That’s actually now ancient history, and the modern organisation is differently focused and organised. The overwhelming majority of its staff were either not born at the time of the ending of the Cold War, or so young as to have no memory of it. Prime ministers such as Bob Hawke, Paul Keating, Kevin Rudd and Julia Gillard had no particular difficulties in working with the organisation, or in trusting it. Over the past 20 years however (which embraces the period of Rudd and Gillard) sections of Labor have become uncomfortable with an increasingly illiberal system of coercive powers given to ASIO and others involved in the war against terror, and have allowed people like Dutton and Morrison to conflate the boat people crisis with national security and the war against terror.

Under Shorten, Labor recognised that coalition gibes about Labor’s unwillingness to be tough would hurt it unless and until it completely acquiesced in the coalition’s policy of eternal exile, coercion, and conscious cruelty to people fleeing war and terror and arriving in Australia by boat. Indeed, so as to neutralise the problem altogether, Labor acknowledged that its previous policies had been wrong and had caused needless deaths, because it had not been cruel to be kind.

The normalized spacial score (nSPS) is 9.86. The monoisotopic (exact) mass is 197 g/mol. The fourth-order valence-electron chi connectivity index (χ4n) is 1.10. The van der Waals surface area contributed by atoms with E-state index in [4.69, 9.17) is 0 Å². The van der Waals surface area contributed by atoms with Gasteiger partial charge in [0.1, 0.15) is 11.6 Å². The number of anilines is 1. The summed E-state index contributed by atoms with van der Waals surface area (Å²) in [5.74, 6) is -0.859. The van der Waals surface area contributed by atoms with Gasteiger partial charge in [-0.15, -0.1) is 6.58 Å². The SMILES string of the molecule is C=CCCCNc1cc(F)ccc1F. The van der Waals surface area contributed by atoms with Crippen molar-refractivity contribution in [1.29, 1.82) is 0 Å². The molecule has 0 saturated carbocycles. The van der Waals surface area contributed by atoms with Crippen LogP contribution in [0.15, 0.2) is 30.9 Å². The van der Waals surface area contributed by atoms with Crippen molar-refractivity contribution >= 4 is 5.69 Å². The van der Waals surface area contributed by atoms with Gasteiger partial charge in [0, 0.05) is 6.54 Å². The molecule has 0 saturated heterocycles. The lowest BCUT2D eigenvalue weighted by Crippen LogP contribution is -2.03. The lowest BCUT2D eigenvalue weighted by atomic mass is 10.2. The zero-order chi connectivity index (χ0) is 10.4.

As it happens, the temperature of the boat people issue has lessened, but that has not been a function of its humiliation so much as a significant decline in nearby refugee supply. But the coalition can ramp up an issue at will — such as about medical evacuations from Nauru, or the need to pre-emptively re-open detention facilities at Christmas Island — the subject of a $100 million stunt by Morrison before the last election. Ministers have even been prepared to verbal ASIO as supporting its position.